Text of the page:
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J Cachexia Sarcopenia Muscle. 2019 May 29. doi: 10.1002/jcsm.12442. [Epub ahead of print]

Association of lifestyle factors and inflammation with sarcopenic obesity: data from the PREDIMED-Plus trial.

Author information

1
Department of Nutrition, Food Sciences and Physiology, Center for Nutrition Research, University of Navarra (UNAV), Pamplona, Spain.
2
CIBER Fisiopatología de la Obesidad y Nutrición (CIBERobn), Instituto de Salud Carlos III, Madrid, Spain.
3
IdiSNA (Instituto de Investigación Sanitaria de Navarra), Pamplona, Spain.
4
Instituto de Investigación Sanitaria Illes Balears (IdISBa), University Hospital Son Espases, Palma de Mallorca, Spain.
5
Department of Biochemistry and Biotechnology, Human Nutrition Unit, IISPV, Rovira i Virgili University, Hospital Universitari Sant Joan de Reus, Reus, Spain.
6
Department of Internal Medicine, IDIBAPS, Hospital Clinic, University of Barcelona, Barcelona, Spain.
7
Department of Endocrinology, IDIBAPS, Hospital Clinic, University of Barcelona, Barcelona, Spain.
8
CIBER Diabetes y enfermedades metabólicas (CIBERdem), Instituto de Salud Carlos III (ISCIII), Madrid, Spain.
9
Department of Preventive Medicine and Public Health, University of Navarra, Pamplona, Spain.
10
Atención Primaria, Servicio Navarro de Salud-Osasunbidea, Pamplona, Spain.
11
Institut Investigacions Biomèdiques August Pi i Sunyer (IDIBAPS), Barcelona, Spain.
12
Vascular Risk Unit, Internal Medicine Department, Bellvitge University Hospital-IDIBELL, Hospitalet de Llobregat, Barcelona, Spain.
13
Nutrition and Obesity Group, Department of Nutrition and Food Science, University of the Basque Country (UPV/EHU) and Lucio Lascaray Research Institute, Vitoria, Spain.
14
Instituto de Biomedicina (IBIOMED), University of León, León, Spain.
15
Division of Preventive Medicine, University of León, León, Spain.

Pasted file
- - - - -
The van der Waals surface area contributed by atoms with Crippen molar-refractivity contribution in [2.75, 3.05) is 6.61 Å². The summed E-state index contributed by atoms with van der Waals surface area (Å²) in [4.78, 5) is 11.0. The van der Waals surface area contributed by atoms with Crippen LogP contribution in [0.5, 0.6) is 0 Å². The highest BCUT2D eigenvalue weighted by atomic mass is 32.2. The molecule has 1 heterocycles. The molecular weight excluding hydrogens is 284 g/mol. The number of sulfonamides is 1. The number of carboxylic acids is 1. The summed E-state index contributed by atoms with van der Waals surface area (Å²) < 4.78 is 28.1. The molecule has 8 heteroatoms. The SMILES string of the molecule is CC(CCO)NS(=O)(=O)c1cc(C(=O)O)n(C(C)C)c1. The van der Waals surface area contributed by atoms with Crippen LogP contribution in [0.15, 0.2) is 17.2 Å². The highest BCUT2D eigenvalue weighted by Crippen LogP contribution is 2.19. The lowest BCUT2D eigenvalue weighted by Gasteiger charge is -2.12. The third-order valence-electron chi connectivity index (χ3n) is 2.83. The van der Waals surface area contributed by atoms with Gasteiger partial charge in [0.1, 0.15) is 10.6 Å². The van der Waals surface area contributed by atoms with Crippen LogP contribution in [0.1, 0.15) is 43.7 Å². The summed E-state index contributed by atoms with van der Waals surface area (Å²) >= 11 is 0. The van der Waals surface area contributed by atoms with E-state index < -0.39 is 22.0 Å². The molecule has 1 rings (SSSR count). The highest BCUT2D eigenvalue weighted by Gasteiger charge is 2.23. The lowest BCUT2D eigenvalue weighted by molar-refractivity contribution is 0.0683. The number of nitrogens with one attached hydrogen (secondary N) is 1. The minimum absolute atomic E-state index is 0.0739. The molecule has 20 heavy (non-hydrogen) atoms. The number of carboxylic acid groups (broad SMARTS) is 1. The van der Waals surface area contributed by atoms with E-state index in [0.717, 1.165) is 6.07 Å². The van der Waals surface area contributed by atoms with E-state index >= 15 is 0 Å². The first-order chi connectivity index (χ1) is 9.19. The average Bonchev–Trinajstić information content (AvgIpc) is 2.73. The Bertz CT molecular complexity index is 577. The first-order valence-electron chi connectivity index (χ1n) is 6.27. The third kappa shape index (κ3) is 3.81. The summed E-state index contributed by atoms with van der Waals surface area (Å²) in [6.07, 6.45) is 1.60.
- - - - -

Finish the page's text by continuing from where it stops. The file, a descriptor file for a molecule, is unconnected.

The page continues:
16
CIBER Epidemiología y Salud Pública (CIBEResp), Instituto de Salud Carlos III (ISCIII), Madrid, Spain.
17
Madrid Institute for Advanced Studies (IMDEA), Food Institute, Madrid, Spain.
18
Lipids and Cardiovascular Epidemiology Research Unit, Institut Municipal d'Investigació Mèdica (IMIM), Endocrinology and Diabetes Unit, Department de Medicina, Hospital del Mar Barcelona, Universitat Autònoma de Barcelona, Barcelona, Spain.

Abstract

BACKGROUND:

Sarcopenia is a progressive age-related skeletal muscle disorder associated with increased likelihood of adverse outcomes. Muscle wasting is often accompanied by an increase in body fat, leading to 'sarcopenic obesity'. The aim of the present study was to analyse the association of lifestyle variables such as diet, dietary components, physical activity (PA), body composition, and inflammatory markers, with the risk of sarcopenic obesity.

METHODS:

A cross-sectional analysis based on baseline data from the PREDIMED-Plus study was performed. A total of 1535 participants (48% women) with overweight/obesity (body mass index: 32.5 ± 3.3 kg/m2 ; age: 65.2 ± 4.9 years old) and metabolic syndrome were categorized according to sex-specific tertiles (T) of the sarcopenic index (SI) as assessed by dual-energy X-ray absorptiometry scanning. Anthropometrical measurements, biochemical markers, dietary intake, and PA information were collected. Linear regression analyses were carried out to evaluate the association between variables.

RESULTS:

Subjects in the first SI tertile were older, less physically active, showed higher frequency of abdominal obesity and diabetes, and consumed higher saturated fat and less vitamin C than subjects from the other two tertiles (all P < 0.05). Multiple adjusted linear regression models evidenced significant positive associations across tertiles of SI with adherence to the Mediterranean dietary score (P-trend < 0.05), PA (P-trend < 0.0001), and the 30 s chair stand test (P-trend < 0.0001), whereas significant negative associations were found with an inadequate vitamin C consumption (P-trend < 0.05), visceral fat and leucocyte count (all P-trend < 0.0001), and some white cell subtypes (neutrophils and monocytes), neutrophil-to-lymphocyte ratio, and platelet count (all P-trend < 0.05). When models were additionally adjusted by potential mediators (inflammatory markers, diabetes, and waist circumference), no relevant changes were observed, only dietary variables lost significance.

CONCLUSIONS:

Diet and PA are important regulatory mediators of systemic inflammation, which is directly involved in the sarcopenic process. A healthy dietary pattern combined with exercise is a promising strategy to limit age-related sarcopenia.

KEYWORDS:

Leucocyte count; Mediterranean diet score; Physical activity; Sarcopenic index; Systemic inflammation; Visceral fat

PMID:
31144432
DOI:
10.1002/jcsm.12442
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